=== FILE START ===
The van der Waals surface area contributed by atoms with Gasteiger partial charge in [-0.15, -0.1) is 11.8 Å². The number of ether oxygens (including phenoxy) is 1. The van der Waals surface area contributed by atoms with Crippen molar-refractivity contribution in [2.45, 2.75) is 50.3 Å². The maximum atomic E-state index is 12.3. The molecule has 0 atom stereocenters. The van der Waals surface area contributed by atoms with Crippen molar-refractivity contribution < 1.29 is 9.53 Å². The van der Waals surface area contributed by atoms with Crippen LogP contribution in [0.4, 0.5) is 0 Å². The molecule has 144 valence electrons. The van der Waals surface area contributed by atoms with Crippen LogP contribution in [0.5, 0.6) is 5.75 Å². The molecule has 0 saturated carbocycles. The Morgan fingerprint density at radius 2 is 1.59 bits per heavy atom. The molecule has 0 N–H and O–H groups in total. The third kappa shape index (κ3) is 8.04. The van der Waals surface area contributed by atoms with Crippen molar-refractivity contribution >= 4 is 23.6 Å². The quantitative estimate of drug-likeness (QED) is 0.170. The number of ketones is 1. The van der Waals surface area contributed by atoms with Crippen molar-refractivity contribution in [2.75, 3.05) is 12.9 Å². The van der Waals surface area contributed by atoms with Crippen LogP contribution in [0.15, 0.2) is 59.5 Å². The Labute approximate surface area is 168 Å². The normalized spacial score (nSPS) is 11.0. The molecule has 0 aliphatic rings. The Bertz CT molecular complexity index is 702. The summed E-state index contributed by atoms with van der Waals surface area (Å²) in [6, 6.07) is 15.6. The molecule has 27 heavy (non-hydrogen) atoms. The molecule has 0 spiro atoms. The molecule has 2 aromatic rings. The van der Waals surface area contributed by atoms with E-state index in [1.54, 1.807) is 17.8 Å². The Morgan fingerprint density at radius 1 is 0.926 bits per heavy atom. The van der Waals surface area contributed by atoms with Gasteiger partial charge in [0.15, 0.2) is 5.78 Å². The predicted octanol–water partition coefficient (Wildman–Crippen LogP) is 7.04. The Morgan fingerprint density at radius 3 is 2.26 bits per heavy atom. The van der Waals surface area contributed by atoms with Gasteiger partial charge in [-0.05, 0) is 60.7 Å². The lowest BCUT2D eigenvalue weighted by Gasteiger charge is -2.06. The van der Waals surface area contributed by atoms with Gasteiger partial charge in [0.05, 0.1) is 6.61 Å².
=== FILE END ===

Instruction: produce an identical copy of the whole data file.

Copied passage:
The van der Waals surface area contributed by atoms with Gasteiger partial charge in [-0.15, -0.1) is 11.8 Å². The number of ether oxygens (including phenoxy) is 1. The van der Waals surface area contributed by atoms with Crippen molar-refractivity contribution in [2.45, 2.75) is 50.3 Å². The maximum atomic E-state index is 12.3. The molecule has 0 atom stereocenters. The van der Waals surface area contributed by atoms with Crippen molar-refractivity contribution < 1.29 is 9.53 Å². The van der Waals surface area contributed by atoms with Crippen LogP contribution in [0.4, 0.5) is 0 Å². The molecule has 144 valence electrons. The van der Waals surface area contributed by atoms with Crippen LogP contribution in [0.5, 0.6) is 5.75 Å². The molecule has 0 saturated carbocycles. The Morgan fingerprint density at radius 2 is 1.59 bits per heavy atom. The molecule has 0 N–H and O–H groups in total. The third kappa shape index (κ3) is 8.04. The van der Waals surface area contributed by atoms with Crippen molar-refractivity contribution >= 4 is 23.6 Å². The quantitative estimate of drug-likeness (QED) is 0.170. The number of ketones is 1. The van der Waals surface area contributed by atoms with Crippen molar-refractivity contribution in [2.75, 3.05) is 12.9 Å². The van der Waals surface area contributed by atoms with Crippen LogP contribution in [0.15, 0.2) is 59.5 Å². The Labute approximate surface area is 168 Å². The normalized spacial score (nSPS) is 11.0. The molecule has 0 aliphatic rings. The Bertz CT molecular complexity index is 702. The summed E-state index contributed by atoms with van der Waals surface area (Å²) in [6, 6.07) is 15.6. The molecule has 27 heavy (non-hydrogen) atoms. The molecule has 0 spiro atoms. The molecule has 2 aromatic rings. The van der Waals surface area contributed by atoms with E-state index in [1.54, 1.807) is 17.8 Å². The Morgan fingerprint density at radius 1 is 0.926 bits per heavy atom. The van der Waals surface area contributed by atoms with Gasteiger partial charge in [0.15, 0.2) is 5.78 Å². The predicted octanol–water partition coefficient (Wildman–Crippen LogP) is 7.04. The Morgan fingerprint density at radius 3 is 2.26 bits per heavy atom. The van der Waals surface area contributed by atoms with Gasteiger partial charge in [-0.05, 0) is 60.7 Å². The lowest BCUT2D eigenvalue weighted by Gasteiger charge is -2.06. The van der Waals surface area contributed by atoms with Gasteiger partial charge in [0.05, 0.1) is 6.61 Å².